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Ibuprofen: What you should know about side effects

Ibuprofen is used to treat painful and inflammatory conditions and to treat fever. It is available without a doctor’s prescription so you can buy it over the counter from pharmacies and other outlets, such as supermarkets or newsagents. However, you still need to be aware of the possible side effects and when you should not take ibuprofen. If you have any medical conditions or if you are taking any other medicines, speak to your pharmacist or doctor before taking ibuprofen.

What it does

Ibuprofen belongs to a group of drugs called non-steroidal anti-inflammatory drugs ( NSAIDs). It works by blocking the production of some of the body chemicals that cause inflammation, pain, stiffness, tenderness, swelling and increased temperature. It can be used for headaches, rheumatic and muscular pain, backache, migraine, period pain, dental pain, pain from non-serious arthritic conditions, and neuralgia (nerve pain). It can also be used to reduce fever and relieve the symptoms of cold and flu.

Ibuprofen can cause a number of side effects. For this reason, take the lowest possible dose of ibuprofen for the shortest possible time needed to control your symptoms. Read carefully the patient information leaflet that comes with your medication. If you feel unwell after taking ibuprofen or are worried about an ibuprofen side effect, seek advice from your GP or pharmacist, or call an NHS helpline.

Common side effects of ibuprofen include:

Less common side effects include:

Increased risks

Taking ibuprofen, especially at high doses over long periods of time, can increase your risk of:

Other precautions

  • Pregnancy - if you are pregnant you should only take this medication if your doctor thinks that you need it.
  • Fertility - ibuprofen is not recommended for women who are trying to conceive because long-term use might be associated with reduced fertility. This is usually reversible when you stop taking ibuprofen. Occasional use is unlikely to affect fertility.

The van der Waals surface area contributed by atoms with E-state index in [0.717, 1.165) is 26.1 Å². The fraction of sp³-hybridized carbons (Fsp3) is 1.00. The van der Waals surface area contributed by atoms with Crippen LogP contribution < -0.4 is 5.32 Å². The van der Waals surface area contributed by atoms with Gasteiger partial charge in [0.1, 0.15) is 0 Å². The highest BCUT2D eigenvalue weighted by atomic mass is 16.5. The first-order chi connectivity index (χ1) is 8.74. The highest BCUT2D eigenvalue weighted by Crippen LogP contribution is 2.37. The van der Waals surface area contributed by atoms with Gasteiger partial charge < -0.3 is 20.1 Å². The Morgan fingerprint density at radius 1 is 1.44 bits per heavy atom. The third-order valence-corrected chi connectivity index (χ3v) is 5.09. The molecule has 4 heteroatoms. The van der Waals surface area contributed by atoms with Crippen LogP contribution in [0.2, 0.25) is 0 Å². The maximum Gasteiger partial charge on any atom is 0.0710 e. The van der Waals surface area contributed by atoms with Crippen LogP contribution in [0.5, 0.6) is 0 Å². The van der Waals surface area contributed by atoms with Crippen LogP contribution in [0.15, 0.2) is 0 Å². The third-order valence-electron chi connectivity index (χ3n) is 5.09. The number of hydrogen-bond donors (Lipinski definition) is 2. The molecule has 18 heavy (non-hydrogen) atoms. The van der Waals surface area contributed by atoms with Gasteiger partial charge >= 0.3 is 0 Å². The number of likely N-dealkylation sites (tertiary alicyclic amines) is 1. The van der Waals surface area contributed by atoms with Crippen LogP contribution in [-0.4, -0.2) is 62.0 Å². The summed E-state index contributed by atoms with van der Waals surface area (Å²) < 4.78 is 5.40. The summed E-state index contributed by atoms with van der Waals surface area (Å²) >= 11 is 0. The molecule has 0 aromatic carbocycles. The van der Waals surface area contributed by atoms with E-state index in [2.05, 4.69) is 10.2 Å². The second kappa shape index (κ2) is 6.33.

• Breastfeeding - as the drug may pass into breast milk, you should not take ibuprofen while you are breastfeeding.

Other medication

If you are taking more than one medication, they may interact with each other. If you are taking prescribed medication, you should tell your prescriber about any medications you have bought over the counter without a prescription. Ibuprofen may interact with the following medications:

The following types of medication may interact with Ibuprofen:

  • Anticoagulants
  • Antihypertensives
  • Antiplatelets
  • Cardiac glycosides
  • Corticosteroids
  • Cox-2 inhibitors
  • Diuretics
  • Other non-steroidal anti-inflammatories
  • Quinolones
  • Selective serotonin re-uptake inhibitors (SSRIs)

Drugs can also interact with complementary preparations and vitamins. If you are planning to take, or are already taking any complementary preparations and vitamins you should ask your pharmacist whether there are any known interactions with ibuprofen.

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WebMD Medical Reference

Medically Reviewed by Dr Rob Hicks on June 05, 2017

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